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Pamela’s Blog:
The Energy Utility - re-imagined, re-invented


March 12, 2012

This is a blog about utilities; specifically, energy utilities.  We all experience these, the organizations of people and structures that stand behind the electricity or natural gas that arrive at the places where we live and where we work, at the server farms and cell phone towers that support our access to the internet, and the traffic lights that regulate access to intersections.  Energy utilities are a subset of a broad group of organizations or people and structure – often called infrastructure – that provide things of “use” to many of us: water, roads, railroads, sewers, and more.

The utility as we recognize it today dates back no more than 150 years or so.  Our nation required this “infrastructure” – and the organizations to build, operate and maintain it – to support its growing population and economy.  Although government provided some of the utilities directly, non-governmental organizations, some for profit and some not, emerged to take on other utilities.  Initially municipalities and later states performed or formed regulatory bodies to oversee and regulate – in other words, to govern – those utilities that were not government.  The ensuing years – and a potent stew of cultural, political, and economic paradigms combined with technological machinery – shaped our ideas of what an energy utility is, what it should do, and how it should behave.  Over a hundred years later, those ideas are woven so thoroughly into the physical structure, laws and regulations and taken so for granted in our minds that it is difficult to imagine how things fifty years from now could be much different from today.  And yet.

And yet the circumstances and conditions in which this potent stew of culture, politics, economics and technology mixes have changed and continue to change.  Will what we perceive as serving us so well, serve us well into the future?

The events and experiences of 1900 to 1950 formed many of our ideas about energy utilities.  Characterizing these years were the powerful and inter-related forces of abundant, highly usable energy, rapid population growth, urbanization, and mechanization.  Economies of scale literally fueled the energy utility infrastructure that we know today.  The next 60 years brought us slowing in population and urbanization growth, several generations of turn-over in our machinery, and intermittent but deeply concerning interruptions in the supply of abundant, highly usable energy.  It also brought the rise of globalization and the inter-connectedness of everything.  When the combination of new conditions and old ideas about energy utilities created a problem, we developed solutions, generally adding to the laws and regulations as necessary: used and useful standards, prudence reviews, least cost planning, mandatory purchases from certain independent power producers, mandatory transmission service, wholesale markets, and so forth.  Occasionally, we removed laws and regulations, the deregulation of natural gas production being a notable example.  But in most respects, the physical infrastructure of energy utilities is more complicated than ever and the laws and regulations rival the complexity of the Winchester House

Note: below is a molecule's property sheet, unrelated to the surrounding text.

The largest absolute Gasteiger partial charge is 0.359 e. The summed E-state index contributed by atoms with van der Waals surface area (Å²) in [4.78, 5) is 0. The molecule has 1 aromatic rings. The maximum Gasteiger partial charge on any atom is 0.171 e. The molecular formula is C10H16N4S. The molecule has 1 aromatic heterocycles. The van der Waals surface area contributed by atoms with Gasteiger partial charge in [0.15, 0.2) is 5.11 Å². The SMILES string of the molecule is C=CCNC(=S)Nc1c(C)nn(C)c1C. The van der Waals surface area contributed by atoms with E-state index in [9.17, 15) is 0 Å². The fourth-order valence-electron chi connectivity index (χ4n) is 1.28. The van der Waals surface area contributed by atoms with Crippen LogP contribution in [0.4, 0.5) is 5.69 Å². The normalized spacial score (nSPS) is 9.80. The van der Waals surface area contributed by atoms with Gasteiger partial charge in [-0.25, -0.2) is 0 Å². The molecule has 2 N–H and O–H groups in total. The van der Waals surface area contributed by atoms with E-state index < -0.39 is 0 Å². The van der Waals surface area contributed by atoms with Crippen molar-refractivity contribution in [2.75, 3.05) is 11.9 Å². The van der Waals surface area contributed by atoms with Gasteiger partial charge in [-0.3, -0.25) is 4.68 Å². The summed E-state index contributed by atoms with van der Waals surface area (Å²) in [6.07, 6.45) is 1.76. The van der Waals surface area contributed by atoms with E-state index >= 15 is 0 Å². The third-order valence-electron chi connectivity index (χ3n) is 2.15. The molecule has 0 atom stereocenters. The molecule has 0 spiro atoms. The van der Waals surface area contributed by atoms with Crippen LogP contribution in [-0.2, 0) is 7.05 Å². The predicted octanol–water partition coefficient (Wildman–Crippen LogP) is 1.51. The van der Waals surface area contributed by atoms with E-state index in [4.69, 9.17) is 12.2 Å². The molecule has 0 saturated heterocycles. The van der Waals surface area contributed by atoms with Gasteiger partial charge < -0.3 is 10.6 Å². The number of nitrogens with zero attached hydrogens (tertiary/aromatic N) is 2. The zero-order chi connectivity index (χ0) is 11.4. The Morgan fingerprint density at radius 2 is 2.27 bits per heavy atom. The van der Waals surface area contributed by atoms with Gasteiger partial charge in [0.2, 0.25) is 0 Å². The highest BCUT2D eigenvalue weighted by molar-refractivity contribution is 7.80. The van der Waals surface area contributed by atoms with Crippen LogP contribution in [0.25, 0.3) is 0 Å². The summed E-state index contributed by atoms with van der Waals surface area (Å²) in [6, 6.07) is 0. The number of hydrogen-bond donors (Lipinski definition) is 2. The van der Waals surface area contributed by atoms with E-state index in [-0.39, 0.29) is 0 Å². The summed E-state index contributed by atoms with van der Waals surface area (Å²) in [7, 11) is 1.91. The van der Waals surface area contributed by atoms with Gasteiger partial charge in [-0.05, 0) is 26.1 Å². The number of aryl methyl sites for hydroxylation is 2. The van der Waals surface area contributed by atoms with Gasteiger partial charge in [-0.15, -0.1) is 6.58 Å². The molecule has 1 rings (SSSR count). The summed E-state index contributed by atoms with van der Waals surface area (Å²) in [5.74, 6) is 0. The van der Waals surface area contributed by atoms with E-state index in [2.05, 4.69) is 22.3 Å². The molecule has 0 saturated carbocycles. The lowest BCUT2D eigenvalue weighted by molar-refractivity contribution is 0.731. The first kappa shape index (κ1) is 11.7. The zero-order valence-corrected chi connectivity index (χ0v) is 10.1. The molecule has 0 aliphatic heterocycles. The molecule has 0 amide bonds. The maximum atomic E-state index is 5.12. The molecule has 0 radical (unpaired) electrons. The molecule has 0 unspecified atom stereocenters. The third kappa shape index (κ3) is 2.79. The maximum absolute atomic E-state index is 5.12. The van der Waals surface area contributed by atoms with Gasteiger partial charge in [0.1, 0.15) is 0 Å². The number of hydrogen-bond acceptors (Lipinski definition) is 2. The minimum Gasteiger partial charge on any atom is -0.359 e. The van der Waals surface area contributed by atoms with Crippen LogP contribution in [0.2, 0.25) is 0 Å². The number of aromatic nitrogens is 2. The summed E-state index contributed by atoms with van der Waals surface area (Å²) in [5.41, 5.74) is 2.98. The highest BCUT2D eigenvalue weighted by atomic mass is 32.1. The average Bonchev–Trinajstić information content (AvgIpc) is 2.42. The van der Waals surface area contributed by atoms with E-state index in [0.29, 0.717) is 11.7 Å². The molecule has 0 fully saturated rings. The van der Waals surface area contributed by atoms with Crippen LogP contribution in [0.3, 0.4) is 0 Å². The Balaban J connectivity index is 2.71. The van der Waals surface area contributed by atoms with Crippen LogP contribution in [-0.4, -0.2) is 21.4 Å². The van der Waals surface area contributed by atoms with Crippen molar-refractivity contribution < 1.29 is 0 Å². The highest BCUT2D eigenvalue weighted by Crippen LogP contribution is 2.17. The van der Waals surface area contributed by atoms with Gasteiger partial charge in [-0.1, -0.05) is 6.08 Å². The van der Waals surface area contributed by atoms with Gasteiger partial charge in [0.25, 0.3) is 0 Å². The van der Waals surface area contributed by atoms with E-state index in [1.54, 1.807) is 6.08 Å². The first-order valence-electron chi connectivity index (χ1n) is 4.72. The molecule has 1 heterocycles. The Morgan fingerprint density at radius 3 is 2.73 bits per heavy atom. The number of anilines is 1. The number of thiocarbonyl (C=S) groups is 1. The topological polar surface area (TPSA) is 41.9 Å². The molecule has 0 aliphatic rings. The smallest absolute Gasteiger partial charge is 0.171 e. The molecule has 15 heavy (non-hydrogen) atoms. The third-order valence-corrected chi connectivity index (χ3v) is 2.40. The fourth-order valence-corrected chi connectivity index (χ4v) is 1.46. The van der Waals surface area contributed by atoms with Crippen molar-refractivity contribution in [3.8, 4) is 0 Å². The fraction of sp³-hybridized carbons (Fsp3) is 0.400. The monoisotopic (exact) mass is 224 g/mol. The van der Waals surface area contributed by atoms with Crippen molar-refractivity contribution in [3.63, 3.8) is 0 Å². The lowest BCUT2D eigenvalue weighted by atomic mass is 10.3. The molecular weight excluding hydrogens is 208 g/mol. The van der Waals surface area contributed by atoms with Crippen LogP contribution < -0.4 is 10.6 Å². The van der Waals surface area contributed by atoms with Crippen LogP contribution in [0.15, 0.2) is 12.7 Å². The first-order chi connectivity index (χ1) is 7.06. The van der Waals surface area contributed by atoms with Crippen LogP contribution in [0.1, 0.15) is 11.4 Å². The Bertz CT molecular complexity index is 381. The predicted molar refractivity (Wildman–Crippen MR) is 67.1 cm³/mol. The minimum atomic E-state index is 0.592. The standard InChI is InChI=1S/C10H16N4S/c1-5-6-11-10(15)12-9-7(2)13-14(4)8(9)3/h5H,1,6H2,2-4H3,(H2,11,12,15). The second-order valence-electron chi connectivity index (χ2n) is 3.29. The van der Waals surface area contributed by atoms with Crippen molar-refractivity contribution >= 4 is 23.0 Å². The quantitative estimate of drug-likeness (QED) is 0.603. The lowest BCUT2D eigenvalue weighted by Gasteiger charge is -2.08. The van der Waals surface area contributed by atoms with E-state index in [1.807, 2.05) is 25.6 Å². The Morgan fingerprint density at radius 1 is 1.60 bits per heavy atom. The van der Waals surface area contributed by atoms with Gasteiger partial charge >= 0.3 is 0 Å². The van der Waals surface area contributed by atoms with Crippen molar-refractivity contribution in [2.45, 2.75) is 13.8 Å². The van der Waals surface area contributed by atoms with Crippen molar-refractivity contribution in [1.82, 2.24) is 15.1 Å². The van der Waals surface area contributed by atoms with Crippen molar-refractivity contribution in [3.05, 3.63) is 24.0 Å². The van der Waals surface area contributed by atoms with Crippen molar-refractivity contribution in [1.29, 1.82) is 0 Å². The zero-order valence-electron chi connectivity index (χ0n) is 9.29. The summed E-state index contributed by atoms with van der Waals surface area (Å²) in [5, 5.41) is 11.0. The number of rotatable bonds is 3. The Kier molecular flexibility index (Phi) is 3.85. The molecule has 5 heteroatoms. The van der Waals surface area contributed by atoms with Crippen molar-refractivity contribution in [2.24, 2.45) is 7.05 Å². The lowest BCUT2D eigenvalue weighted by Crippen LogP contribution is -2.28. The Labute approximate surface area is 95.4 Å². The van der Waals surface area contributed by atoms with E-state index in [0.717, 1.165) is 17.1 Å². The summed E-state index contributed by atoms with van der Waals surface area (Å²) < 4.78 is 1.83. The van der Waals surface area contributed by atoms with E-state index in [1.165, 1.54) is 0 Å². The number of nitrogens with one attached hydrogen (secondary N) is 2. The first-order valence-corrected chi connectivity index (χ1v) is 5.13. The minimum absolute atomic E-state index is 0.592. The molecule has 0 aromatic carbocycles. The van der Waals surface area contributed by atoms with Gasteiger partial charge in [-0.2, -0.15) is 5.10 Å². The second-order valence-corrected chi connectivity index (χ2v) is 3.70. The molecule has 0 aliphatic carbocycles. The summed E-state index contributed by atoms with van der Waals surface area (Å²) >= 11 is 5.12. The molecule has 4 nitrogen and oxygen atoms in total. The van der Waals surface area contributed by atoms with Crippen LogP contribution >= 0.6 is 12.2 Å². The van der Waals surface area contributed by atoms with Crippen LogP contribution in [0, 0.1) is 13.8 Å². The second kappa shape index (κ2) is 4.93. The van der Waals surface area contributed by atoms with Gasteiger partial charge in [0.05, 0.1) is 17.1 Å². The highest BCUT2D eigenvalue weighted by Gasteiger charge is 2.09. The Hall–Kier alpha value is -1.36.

Are the forces and problems of 1900 to 1950 what will challenge us today and in the future?  What will characterize 2010 to 2060?  Almost no one would offer a prediction of little to no change.  Indeed, the challenge often is simply deciding which change on which to focus.  Demographics?  Technology?

Natural resource limits? Global economics or politics?  How will we perceive these?  Will the complicated and complex structure of energy utilities accommodate more additions as we respond to the changes?  Or is it time to re-invent energy utilities?  And can that happen without recognizing the deeply held assumptions and beliefs around the physical and intangible idea of “energy utility?”

If you have found your way to this blog, you are most likely part of the community of involved stakeholders in our nation’s energy utilities.  I use the term “involved” to differentiate a subset of the full set of energy utility stakeholders, which is pretty much everyone.   Most of us, individually and in our various organizations, receive some kind of energy utility service.  Although some of us are “off the grid,” it is impossible to disconnect from the presence and consequences of the energy utilities.  But the vast numbers of energy utility stakeholders are uninvolved.  Perhaps the involved stakeholders have done too good a job over the decades in making these vital energy services “out of sight and out of mind.”  In any event, if you are reading this, energy utilities are in your sight and mind.  You are involved.

Perhaps you work for an energy utility.  Perhaps you are a commissioner or staff member of an agency that regulates the services and economics of energy utilities.  It may be that you advocate for certain customers of energy utilities, such as low-income customers or large industrial customers, or for the environment.  You might be in the academic sector, or on the governing board of one of the nation’s many publicly-owned utilities, or a government employee involved with energy matters.  Whoever you are, I invite you to participate with me in a quest.

There is a old Chinese proverb: “The fish is the last to know that it lives in water.”  To this proverb, I would add the following: “and that is why it is a really good idea that the fish get to know the bird!”  Let our quest here – the interaction of posts and responses, create the bird and, from a perspective of understanding the water, engage with the questions today poses for energy utilities.

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